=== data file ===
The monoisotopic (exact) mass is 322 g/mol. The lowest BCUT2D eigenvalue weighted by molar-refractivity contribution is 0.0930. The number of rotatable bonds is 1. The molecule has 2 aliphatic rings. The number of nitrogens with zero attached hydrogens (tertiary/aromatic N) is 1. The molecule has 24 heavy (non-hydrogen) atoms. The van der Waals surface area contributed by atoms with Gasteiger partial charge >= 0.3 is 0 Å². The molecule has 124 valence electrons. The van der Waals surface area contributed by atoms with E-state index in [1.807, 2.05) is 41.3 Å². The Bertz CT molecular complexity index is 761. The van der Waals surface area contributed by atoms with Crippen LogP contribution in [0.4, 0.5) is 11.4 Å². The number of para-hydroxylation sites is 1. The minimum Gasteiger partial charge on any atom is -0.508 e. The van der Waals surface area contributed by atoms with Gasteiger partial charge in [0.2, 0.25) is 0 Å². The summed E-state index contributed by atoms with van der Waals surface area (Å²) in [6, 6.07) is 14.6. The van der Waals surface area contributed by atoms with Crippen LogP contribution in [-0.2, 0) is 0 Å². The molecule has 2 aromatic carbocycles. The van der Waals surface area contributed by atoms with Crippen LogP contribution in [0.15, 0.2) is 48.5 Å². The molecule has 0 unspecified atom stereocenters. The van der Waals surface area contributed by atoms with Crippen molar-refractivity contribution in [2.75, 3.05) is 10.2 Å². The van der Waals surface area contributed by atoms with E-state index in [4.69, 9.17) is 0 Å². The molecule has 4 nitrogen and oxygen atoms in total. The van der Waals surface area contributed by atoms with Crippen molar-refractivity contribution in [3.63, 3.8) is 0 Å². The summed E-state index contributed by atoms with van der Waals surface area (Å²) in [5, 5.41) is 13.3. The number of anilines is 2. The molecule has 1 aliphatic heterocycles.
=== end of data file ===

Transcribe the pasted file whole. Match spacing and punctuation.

The monoisotopic (exact) mass is 322 g/mol. The lowest BCUT2D eigenvalue weighted by molar-refractivity contribution is 0.0930. The number of rotatable bonds is 1. The molecule has 2 aliphatic rings. The number of nitrogens with zero attached hydrogens (tertiary/aromatic N) is 1. The molecule has 24 heavy (non-hydrogen) atoms. The van der Waals surface area contributed by atoms with Gasteiger partial charge >= 0.3 is 0 Å². The molecule has 124 valence electrons. The van der Waals surface area contributed by atoms with E-state index in [1.807, 2.05) is 41.3 Å². The Bertz CT molecular complexity index is 761. The van der Waals surface area contributed by atoms with Crippen LogP contribution in [0.4, 0.5) is 11.4 Å². The number of para-hydroxylation sites is 1. The minimum Gasteiger partial charge on any atom is -0.508 e. The van der Waals surface area contributed by atoms with Gasteiger partial charge in [0.2, 0.25) is 0 Å². The summed E-state index contributed by atoms with van der Waals surface area (Å²) in [6, 6.07) is 14.6. The van der Waals surface area contributed by atoms with Crippen LogP contribution in [-0.2, 0) is 0 Å². The molecule has 2 aromatic carbocycles. The van der Waals surface area contributed by atoms with Crippen LogP contribution in [0.15, 0.2) is 48.5 Å². The molecule has 0 unspecified atom stereocenters. The van der Waals surface area contributed by atoms with Crippen molar-refractivity contribution in [2.75, 3.05) is 10.2 Å². The van der Waals surface area contributed by atoms with E-state index in [4.69, 9.17) is 0 Å². The molecule has 4 nitrogen and oxygen atoms in total. The van der Waals surface area contributed by atoms with Crippen molar-refractivity contribution in [3.63, 3.8) is 0 Å². The summed E-state index contributed by atoms with van der Waals surface area (Å²) in [5, 5.41) is 13.3. The number of anilines is 2. The molecule has 1 aliphatic heterocycles.